The homestead was built in 1827.
The vineyard has a great view up the Valley. Someone forgot their polarising filter. Again. The middle of the day is not a good time to be taking photos, as will become more apparent later on.
And what would a cellar door be without a wine dog? Meet Bundy.
The Sunday Tasmanian guide (which I quoted yesterday) says:
Sue and David Bevan’s 10ha vineyard with a new cellar door and some simply wonderful old reislings this weekend, wines that show the variety in all its mature, honeyed glory plus a cracker of a mature pinot noir at prices which make it well worth the travel.
Wines: ’00, ’01, ’04 rieslings ($26. $26, $22), ’10 Kate Hill Riesling (trophy and gold $30), ’04 Late Harvest Riesling ($22), ’03 Brut (28) and ’01 Pinot Noir ($24)
As I said yesterday, I'm not a wine expert. But I was quite amazed by the different rieslings. The 2001 was, as the review says, like honey. It's something I've never tasted in a wine before, and it wasn't at all unpleasant. The Late Harvest Riesling was also a pleasant surprise. I'm not a sweet wine lover, and I tend to run in the opposite direction whenever I see the words 'late harvest' on a label, as these tend to have high levels of residual sugar. But this one had only 10 grams, and it was very dry, for a sweet wine. I would definitely have it again.
I'm also not a Pinot drinker, but this one was nothing like any Pinot I'd had before, and both Slabs and I agreed it was pretty good.
And a big shout out to Slow Food Hobart, whose bus tour of the Derwent Valley Wineries arrived just as we were leaving. It sounds like they had a great day, and they ended up at Two Metre Tall for lunch.
We went to the Salmon Ponds, which is one of Juniordwarf's favourite spots to visit.
After lunch, which included a glass of one of a wine I bought yesterday (so how could I say no - I had to make sure I didn't regret buying it!!), Sauvignon Blanc from Laurel Bank (check out that wine glass!), we went and fed the fish.
There are six ponds with fish including rainbow trout (the most entertaining to feed), brown trout, brook trout, albino trout and salmon. I can't remember the sixth one, sorry! And what you do is buy a container full of fish pellets and throw them into the ponds for the fish to eat. Juniordwarf loves it, now that he's finally got the hang of throwing a few pellets at a time into the pond, rather than dumping them on the bank.
|Very large rainbow trout|
We went for a walk along the 'River Walk' along side the Plenty River. It is a beautiful spot and apparently sometimes you can see platypus in there. I don't think we ever have. Sometimes you can spot fish in there too.
Along the River Walk there is an old fishing shack, called 'The Sanctuary'. According to the sign nearby, it was built in 1947 by Mr William Burrows, Commissioner of the Salmon and Freshwater Fisheries Commission (as it used to be known). The hut is built from packing crates used to bring car chassis over from the mainland. Inside is a display of what the hut might have looked like when it was in use.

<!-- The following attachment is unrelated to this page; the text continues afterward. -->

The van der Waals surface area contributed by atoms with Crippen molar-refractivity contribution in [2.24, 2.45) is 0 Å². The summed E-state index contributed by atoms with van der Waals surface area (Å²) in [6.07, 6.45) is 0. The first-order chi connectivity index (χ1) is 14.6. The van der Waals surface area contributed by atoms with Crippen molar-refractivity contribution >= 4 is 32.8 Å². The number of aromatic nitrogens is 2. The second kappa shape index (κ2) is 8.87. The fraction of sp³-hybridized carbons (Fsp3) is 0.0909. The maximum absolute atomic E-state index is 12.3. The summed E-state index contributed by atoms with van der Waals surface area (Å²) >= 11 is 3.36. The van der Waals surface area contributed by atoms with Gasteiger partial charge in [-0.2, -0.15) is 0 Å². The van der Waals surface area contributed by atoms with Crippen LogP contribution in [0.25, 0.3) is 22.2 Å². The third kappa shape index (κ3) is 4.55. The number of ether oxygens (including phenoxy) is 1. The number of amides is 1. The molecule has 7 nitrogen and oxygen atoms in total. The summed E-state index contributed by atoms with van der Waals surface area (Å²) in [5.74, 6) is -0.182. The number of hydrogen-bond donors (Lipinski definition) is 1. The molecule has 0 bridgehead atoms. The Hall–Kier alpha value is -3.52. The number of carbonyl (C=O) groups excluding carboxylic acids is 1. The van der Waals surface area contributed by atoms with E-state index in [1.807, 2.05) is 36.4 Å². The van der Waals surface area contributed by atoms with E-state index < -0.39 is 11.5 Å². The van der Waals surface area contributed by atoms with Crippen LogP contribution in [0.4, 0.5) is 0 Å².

Somehow, I think the Cascade stubby is a little incongruous. Juniordwarf is quite fascinated by the hut's outside toilet.
As well as the River Walk, there is the Museum of Trout Fishing, which is an old cottage ( containing rooms full of fishing memorabilia, including old rods and reels, big fish like this one:
and other stuff, including rooms set up like they might have been in the 19th century. One of the interesting things in there is one of the original packing boxes used to carry salmon eggs from England to Tasmania in 1864.
A small history lesson on the carriage of trout and salmon eggs to Tasmania from England. This information is copied from the signs posted around the hatchery at the Salmon Ponds, and I find it quite fascinating.
The first time they tried to do it, in 1852, they kept the eggs in a tub on a bed of gravel and added fresh water daily. Warm weather and a delayed departure meant that the eggs hatched only a month into the journey and all the fish died.
In 1860 they tried again, this time using ice to cool the water and delay the eggs from hatching. They also rigged up a suspension device for the trough to counter the ship's movement. Unfortunately the ice supply ran out after 59 days, and again, the eggs all died.
There was another unsuccessful attempt in 1862, but they had also packed a box of eggs in moss in the ice trough, and these survived longer than the others.
In 1864, based on the results of the 1862 attempt and some further experiments, trout and salmon eggs were packed in 'small perforated boxes between layers of moss, charcol and crushed ice and placed in the ship's ice house', which remained closed for the whole journey. Many of them survived the journey to Melbourne. Some were left in Victoria, but most were taken to Tasmania and transported to the Salmon Ponds via Hobart.
91 days after leaving London, the first eggs were put into the water, and on 4 May 1864 the very first trout to swim in the Southern Hemisphere hatched. The first salmon hatched the next day.
So there you have it. It took 12 years to work out how to transport fish eggs from England to Australia.
And there ends the lecture for the day. See you tomorrow.